I was inspired to write this article when I came across this paragraph in Gary Burnison’s (CEO, Korn Ferry International) book entitled LEAD.
“Real attention, paid to us in real time – one-to-one, eye-to-eye, genuine, present and singularly focused on another – has become an experience of such scarcity, that when it’s given, it creates the opportunity to influence others intimately, to communicate effectively and to create in very little time an interpersonal bond that is the basis of teams making things happen they otherwise could not” It’s a very long sentence…but so insightful.
So what is presence? The dictionary says “it’s the state of being somewhere”, “to show up”, “your demeanor or bearing”.
As an Executive Coach, I learnt that presence is to listen without judgement, it’s having eye contact, empty your mind and have a beginner’s s mind (Shoshin) even if you think you are the expert. It’s removing all distractions including your favorite communications device. It’s about being mindful and not have the mind full. It’s not just about paying attention, it’s about giving attention. It’s about being curious, interested in the person in front of you and also keen on what he is saying. It’s seeking to understand and not to reply. It’s about observing and noticing what’s going on. Its about being comfortable with silence.
And what will be the desired outcome?
It creates a safe and supportive place for people to feel free to share ideas, ask questions and engage with each other. The quiet will not be afraid to speak up, the noisy ones will shut up and listen more. It fosters new ideas, creativity and new thinking. It makes people feel appreciated, recognized and respected.
It satisfies the ultimate human desire to be seen, heard and acknowledged. People feels good, motivated and engaged when they are recognized. Recognition is the accelerator. If you not just pay attention but give attention, people thrives. Also it must be done consistently, authentically and with a genuine heart.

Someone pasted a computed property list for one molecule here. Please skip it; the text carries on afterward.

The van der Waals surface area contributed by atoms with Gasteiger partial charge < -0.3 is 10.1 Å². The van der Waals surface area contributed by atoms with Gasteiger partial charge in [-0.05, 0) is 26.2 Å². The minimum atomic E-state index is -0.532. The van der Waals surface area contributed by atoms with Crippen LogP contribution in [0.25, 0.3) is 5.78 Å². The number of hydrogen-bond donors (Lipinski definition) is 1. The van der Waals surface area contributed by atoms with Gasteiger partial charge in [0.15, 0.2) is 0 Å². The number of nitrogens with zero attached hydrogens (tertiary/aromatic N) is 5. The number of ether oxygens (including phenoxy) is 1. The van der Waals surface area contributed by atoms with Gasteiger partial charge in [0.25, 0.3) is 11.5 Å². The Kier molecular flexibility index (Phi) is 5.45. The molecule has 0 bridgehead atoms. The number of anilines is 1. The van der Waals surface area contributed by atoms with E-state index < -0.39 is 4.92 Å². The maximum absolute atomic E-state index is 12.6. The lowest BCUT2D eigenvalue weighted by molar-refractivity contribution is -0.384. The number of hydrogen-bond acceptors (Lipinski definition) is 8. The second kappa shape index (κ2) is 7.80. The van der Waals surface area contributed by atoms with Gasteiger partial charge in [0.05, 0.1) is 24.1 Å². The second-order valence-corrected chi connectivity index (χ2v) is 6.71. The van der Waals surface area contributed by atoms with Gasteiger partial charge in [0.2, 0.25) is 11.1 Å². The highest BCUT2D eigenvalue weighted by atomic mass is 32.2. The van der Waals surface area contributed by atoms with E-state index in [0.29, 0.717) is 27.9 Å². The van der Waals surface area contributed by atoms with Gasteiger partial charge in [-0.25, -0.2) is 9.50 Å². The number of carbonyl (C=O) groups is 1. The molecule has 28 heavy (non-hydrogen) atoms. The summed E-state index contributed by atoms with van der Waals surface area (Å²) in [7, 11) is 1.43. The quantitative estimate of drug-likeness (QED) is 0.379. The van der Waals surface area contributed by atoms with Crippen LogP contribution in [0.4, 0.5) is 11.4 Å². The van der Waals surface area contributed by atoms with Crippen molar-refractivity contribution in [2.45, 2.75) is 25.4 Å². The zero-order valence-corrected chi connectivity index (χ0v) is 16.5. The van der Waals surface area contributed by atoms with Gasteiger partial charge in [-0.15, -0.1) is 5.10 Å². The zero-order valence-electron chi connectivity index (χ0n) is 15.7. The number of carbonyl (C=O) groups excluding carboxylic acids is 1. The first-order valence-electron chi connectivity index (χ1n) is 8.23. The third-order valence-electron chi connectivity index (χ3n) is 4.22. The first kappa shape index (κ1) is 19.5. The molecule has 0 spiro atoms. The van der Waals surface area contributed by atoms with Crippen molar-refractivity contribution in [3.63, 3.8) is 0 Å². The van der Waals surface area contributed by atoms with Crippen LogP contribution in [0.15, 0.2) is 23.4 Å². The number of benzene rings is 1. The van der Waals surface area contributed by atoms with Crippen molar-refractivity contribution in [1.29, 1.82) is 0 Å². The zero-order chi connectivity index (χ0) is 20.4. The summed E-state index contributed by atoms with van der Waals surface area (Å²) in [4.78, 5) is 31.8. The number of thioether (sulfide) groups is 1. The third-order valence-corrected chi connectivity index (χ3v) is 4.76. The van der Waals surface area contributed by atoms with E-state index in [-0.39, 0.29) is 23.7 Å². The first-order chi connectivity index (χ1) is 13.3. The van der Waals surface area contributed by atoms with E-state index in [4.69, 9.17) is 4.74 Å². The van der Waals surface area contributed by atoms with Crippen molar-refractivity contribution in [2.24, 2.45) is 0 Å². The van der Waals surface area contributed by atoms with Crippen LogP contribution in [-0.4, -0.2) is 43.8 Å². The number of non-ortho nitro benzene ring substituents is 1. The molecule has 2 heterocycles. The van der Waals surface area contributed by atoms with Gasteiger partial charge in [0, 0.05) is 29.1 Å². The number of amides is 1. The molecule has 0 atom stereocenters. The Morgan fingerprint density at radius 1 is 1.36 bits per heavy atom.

Former President of USA, Bill Clinton is well known for his ability to make you feel like the only person who exists on this fair Earth while he’s speaking with you.
In contrast, I remembered till this day an incident that happened 40 years ago when I was a rookie sales representative in IBM. I made a sales call to this large construction company and was making a sales pitch. The prospect, a Senior Manager, was working on something else and he told me to continue talking. Obviously, he was not giving me the attention. Unfortunately, being young and naive, I continued. No attention, no sale & I remembered this incident for a long, long time. It has taught me a great lesson. Give people the attention and respect no matter who they are.
Sounds simple but it’s not easy. Start by having one-to-one conversation with people, practice silence, eye contact, shut up an listen. Say Thank You at every opportunity. Find out if the person feels better after the conversation than before. That will give you the best feedback to do better the next time.
Emulate Bill Clinton’s listening skills, master it & you will become a great respected leader yourself!
by Jeff Cheah, Executive Coach & Facilitator
Credits: LEAD by Gary Burnison Photo Credits Pexels by Stefan Spassov
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